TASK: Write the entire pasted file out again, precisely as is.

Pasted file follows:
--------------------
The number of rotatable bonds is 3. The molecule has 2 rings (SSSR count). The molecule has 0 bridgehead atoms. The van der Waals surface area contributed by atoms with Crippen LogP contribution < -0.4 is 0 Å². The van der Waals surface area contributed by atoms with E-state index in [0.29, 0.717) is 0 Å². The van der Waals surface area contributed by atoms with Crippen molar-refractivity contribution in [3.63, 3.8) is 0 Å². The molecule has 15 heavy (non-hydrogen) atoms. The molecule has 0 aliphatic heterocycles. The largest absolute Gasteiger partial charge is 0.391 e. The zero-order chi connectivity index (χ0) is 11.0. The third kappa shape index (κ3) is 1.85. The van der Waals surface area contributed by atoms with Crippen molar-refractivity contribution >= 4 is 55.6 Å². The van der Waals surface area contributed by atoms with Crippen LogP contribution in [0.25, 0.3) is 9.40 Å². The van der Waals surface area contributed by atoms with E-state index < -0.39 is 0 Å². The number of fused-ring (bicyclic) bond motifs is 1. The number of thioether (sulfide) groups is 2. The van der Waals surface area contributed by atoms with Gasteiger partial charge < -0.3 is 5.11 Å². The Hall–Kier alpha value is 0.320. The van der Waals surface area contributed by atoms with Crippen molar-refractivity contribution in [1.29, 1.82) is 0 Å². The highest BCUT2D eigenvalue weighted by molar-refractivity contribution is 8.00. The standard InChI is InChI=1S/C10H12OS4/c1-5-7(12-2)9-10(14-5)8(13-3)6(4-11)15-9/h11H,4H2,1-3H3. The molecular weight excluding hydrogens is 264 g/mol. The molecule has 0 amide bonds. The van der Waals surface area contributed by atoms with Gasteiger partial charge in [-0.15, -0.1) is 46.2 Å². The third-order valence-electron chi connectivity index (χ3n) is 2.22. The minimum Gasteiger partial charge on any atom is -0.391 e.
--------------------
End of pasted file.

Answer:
The number of rotatable bonds is 3. The molecule has 2 rings (SSSR count). The molecule has 0 bridgehead atoms. The van der Waals surface area contributed by atoms with Crippen LogP contribution < -0.4 is 0 Å². The van der Waals surface area contributed by atoms with E-state index in [0.29, 0.717) is 0 Å². The van der Waals surface area contributed by atoms with Crippen molar-refractivity contribution in [3.63, 3.8) is 0 Å². The molecule has 15 heavy (non-hydrogen) atoms. The molecule has 0 aliphatic heterocycles. The largest absolute Gasteiger partial charge is 0.391 e. The zero-order chi connectivity index (χ0) is 11.0. The third kappa shape index (κ3) is 1.85. The van der Waals surface area contributed by atoms with Crippen molar-refractivity contribution >= 4 is 55.6 Å². The van der Waals surface area contributed by atoms with Crippen LogP contribution in [0.25, 0.3) is 9.40 Å². The van der Waals surface area contributed by atoms with E-state index < -0.39 is 0 Å². The number of fused-ring (bicyclic) bond motifs is 1. The number of thioether (sulfide) groups is 2. The van der Waals surface area contributed by atoms with Gasteiger partial charge < -0.3 is 5.11 Å². The Hall–Kier alpha value is 0.320. The van der Waals surface area contributed by atoms with Crippen molar-refractivity contribution in [1.29, 1.82) is 0 Å². The highest BCUT2D eigenvalue weighted by molar-refractivity contribution is 8.00. The standard InChI is InChI=1S/C10H12OS4/c1-5-7(12-2)9-10(14-5)8(13-3)6(4-11)15-9/h11H,4H2,1-3H3. The molecular weight excluding hydrogens is 264 g/mol. The molecule has 0 amide bonds. The van der Waals surface area contributed by atoms with Gasteiger partial charge in [-0.15, -0.1) is 46.2 Å². The third-order valence-electron chi connectivity index (χ3n) is 2.22. The minimum Gasteiger partial charge on any atom is -0.391 e.